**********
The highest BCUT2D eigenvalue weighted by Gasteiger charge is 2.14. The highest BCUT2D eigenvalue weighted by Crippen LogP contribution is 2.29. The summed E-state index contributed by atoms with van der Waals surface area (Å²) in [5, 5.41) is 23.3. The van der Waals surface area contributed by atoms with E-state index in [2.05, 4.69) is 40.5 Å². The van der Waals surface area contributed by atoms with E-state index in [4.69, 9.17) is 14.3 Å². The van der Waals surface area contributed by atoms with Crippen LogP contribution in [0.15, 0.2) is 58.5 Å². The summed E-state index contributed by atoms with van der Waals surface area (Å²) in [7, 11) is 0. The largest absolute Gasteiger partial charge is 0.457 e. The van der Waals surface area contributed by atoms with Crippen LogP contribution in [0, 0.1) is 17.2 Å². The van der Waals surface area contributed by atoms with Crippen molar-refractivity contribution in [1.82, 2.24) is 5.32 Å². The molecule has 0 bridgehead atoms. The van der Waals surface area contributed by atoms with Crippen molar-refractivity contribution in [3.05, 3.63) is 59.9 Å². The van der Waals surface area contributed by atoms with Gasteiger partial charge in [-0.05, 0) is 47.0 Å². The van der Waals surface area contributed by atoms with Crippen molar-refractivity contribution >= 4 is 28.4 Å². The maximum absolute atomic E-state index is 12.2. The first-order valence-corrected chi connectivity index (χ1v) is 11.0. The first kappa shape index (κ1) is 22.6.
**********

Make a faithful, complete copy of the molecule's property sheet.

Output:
The highest BCUT2D eigenvalue weighted by Gasteiger charge is 2.14. The highest BCUT2D eigenvalue weighted by Crippen LogP contribution is 2.29. The summed E-state index contributed by atoms with van der Waals surface area (Å²) in [5, 5.41) is 23.3. The van der Waals surface area contributed by atoms with E-state index in [2.05, 4.69) is 40.5 Å². The van der Waals surface area contributed by atoms with E-state index in [4.69, 9.17) is 14.3 Å². The van der Waals surface area contributed by atoms with Crippen LogP contribution in [0.15, 0.2) is 58.5 Å². The summed E-state index contributed by atoms with van der Waals surface area (Å²) in [7, 11) is 0. The largest absolute Gasteiger partial charge is 0.457 e. The van der Waals surface area contributed by atoms with Crippen LogP contribution in [0, 0.1) is 17.2 Å². The van der Waals surface area contributed by atoms with Crippen molar-refractivity contribution in [1.82, 2.24) is 5.32 Å². The molecule has 0 bridgehead atoms. The van der Waals surface area contributed by atoms with Crippen molar-refractivity contribution in [3.05, 3.63) is 59.9 Å². The van der Waals surface area contributed by atoms with Gasteiger partial charge in [-0.05, 0) is 47.0 Å². The van der Waals surface area contributed by atoms with Crippen molar-refractivity contribution >= 4 is 28.4 Å². The maximum absolute atomic E-state index is 12.2. The first-order valence-corrected chi connectivity index (χ1v) is 11.0. The first kappa shape index (κ1) is 22.6.